In proportion as the knowledge of the ada vantages derived from navigation and commerce continued to spread, the intercourse among nations extended. The ambition of conquest, or the necessity of procuring new settlements, were no longer the fole motives of visiting distant lands. The desire of gain became a new incentive to activity, roused adventurers, and sent them forth upon long voyages, in search of countries, whose products or wants might increase that circulation, which nourishes and gives viguur to commerce. Trade proyed a great source of discovery , it opened unknown seas , it penetrated into new regions , and contributed more than any other caufe, to bring men acquainted with the situation, the nature and commodities of the different parts of the globe.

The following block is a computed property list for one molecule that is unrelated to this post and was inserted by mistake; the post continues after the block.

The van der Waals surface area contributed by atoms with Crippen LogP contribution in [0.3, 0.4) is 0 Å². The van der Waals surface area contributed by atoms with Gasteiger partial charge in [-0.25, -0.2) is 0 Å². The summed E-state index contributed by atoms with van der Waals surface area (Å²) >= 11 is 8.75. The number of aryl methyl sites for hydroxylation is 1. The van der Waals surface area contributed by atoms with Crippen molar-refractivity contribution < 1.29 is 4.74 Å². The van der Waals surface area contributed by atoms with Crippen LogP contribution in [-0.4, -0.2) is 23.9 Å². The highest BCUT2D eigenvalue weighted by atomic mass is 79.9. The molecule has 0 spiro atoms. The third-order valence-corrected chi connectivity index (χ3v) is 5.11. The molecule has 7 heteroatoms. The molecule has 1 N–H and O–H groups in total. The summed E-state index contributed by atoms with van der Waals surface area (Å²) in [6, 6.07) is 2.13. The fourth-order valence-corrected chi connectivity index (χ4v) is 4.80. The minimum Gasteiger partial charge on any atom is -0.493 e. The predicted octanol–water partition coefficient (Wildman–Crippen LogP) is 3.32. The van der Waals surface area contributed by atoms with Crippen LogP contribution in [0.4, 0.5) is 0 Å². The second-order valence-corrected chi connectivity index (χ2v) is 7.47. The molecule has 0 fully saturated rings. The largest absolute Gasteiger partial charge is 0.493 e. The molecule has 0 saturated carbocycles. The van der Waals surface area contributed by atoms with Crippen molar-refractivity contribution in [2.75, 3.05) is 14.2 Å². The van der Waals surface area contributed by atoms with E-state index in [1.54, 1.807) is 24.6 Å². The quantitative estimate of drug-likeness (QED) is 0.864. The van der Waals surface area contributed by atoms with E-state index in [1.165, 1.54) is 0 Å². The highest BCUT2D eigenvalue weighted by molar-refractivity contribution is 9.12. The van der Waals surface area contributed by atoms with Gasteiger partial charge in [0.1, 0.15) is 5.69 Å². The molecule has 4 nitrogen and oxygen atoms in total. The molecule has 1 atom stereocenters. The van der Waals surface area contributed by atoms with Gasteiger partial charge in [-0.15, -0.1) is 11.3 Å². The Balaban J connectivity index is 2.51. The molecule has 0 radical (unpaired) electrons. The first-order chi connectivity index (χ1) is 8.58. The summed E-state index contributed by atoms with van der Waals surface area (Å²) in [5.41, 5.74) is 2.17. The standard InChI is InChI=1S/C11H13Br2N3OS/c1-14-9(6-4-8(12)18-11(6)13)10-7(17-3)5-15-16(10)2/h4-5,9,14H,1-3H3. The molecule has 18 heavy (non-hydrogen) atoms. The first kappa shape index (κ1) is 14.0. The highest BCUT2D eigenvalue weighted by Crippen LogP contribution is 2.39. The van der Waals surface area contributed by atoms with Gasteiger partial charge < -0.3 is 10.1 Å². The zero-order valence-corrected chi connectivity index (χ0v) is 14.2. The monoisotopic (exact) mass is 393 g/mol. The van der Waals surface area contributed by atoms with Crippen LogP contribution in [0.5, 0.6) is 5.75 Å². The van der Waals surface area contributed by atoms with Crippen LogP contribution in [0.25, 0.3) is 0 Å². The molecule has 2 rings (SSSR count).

But even after a regular commerce was establiEshed in the world, after nations were conside

rably civilized , and the sciences and arts were

cultivated with ardour and success, navigation t continued to be fo imperfect , that it can hardly I be said to have advanced beyond the infancy of

its improvement in the ancient world.

Imperfe&ion of navigation among the ancients.